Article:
Archaeologists conducting excavations at the ancient city of Prusias ad Hypium in Konuralp, Turkey, have unearthed a well-preserved mosaic featuring lion motifs.
The excavation, led by the archaeology department of Düzce University with the support of the Konuralp Museum and the Municipality of Düzce, has been ongoing for four years.
Prusias ad Hypium, once a thriving city in ancient Bithynia, annexed by the Roman Republic in 74 BCE, has been the focus of recent archaeological attention. The city, known as the “Ephesus of the Western Black Sea,” is revealing its rich history through artifacts uncovered by the dedicated excavation team.
The lion mosaic, discovered in a room connected to the portico above the ancient theater, adds to the list of remarkable findings, including a bust of Alexander the Great, statues of Medusa and Apollo, and various architectural remnants such as city walls, a gate, an aqueduct, and a Roman bridge.
The newly unearthed mosaic measures approximately 4.51×6.42 meters, and its interior walls are adorned with marble plates set on a thick layer of mortar. The mosaic floor, a masterpiece of craftsmanship, consists of finely processed tesserae in white, blue, yellow, green, and brown colors, arranged in geometric patterns. The edges of the mosaic are framed with larger and more colorful tesserae, enhancing its aesthetic appeal.
According to researchers, this room served as a late Roman cult site, specifically associated with the worship of Dionysus. Düzce Mayor Faruk Özlü stated: “We discovered a unique mosaic in Turkey. This mosaic is an important element of the Ancient Theatre here that has not come to light. Archaeologists state that it is a unique artifact.”
The scene depicted in the mosaic portrays two lions flanking a pine tree, with a drum (tympanum) and a pan flute suspended from the branches. Experts believe that this imagery is linked to the Dionysian cult, with historical evidence suggesting the room’s use in Dionysian processions. Silenus and maenads, participants in these processions, often played musical instruments like the tympanum and pan flute.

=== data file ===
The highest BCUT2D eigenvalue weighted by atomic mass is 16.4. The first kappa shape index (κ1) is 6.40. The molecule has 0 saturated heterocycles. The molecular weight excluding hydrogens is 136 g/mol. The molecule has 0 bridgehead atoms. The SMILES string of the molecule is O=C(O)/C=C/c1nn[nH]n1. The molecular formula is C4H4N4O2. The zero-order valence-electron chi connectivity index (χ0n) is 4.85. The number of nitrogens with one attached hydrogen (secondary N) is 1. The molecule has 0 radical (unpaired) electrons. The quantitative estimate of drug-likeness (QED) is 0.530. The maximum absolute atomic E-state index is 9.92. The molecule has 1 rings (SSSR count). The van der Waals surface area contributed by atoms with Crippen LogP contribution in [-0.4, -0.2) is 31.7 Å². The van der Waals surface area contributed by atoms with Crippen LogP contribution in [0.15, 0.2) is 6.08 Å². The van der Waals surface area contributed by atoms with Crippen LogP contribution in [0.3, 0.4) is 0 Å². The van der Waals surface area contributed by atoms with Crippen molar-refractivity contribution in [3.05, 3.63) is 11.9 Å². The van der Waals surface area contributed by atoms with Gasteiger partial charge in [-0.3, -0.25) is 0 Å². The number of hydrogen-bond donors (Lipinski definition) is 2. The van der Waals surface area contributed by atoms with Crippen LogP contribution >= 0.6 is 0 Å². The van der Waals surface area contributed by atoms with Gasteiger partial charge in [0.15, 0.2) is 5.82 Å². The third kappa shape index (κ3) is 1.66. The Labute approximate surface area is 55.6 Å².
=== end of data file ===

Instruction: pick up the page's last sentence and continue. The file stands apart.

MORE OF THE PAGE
Düzce Governor Selçuk Aslan shared the excitement on social media, saying, “During the ongoing excavations at Düzce Konuralp (Prusias ad Hypium) Ancient City, a well-preserved, rare mosaic depicting two lions looking at a pine tree with drums and a pan flute depicted on the tree branches.”
The ancient city of Prusias ad Hypium, originally established in the 3rd century BCE as Hypios, underwent transformations with the Roman conquest in 74 BCE, leading to its renaming and significant cultural influences. The archaeological remains, including the well-preserved ancient theater known locally as the Forty Steps, attest to the city’s historical richness.
Local authorities express optimism that these archaeological treasures will contribute to positioning the area as a significant cultural and tourist destination.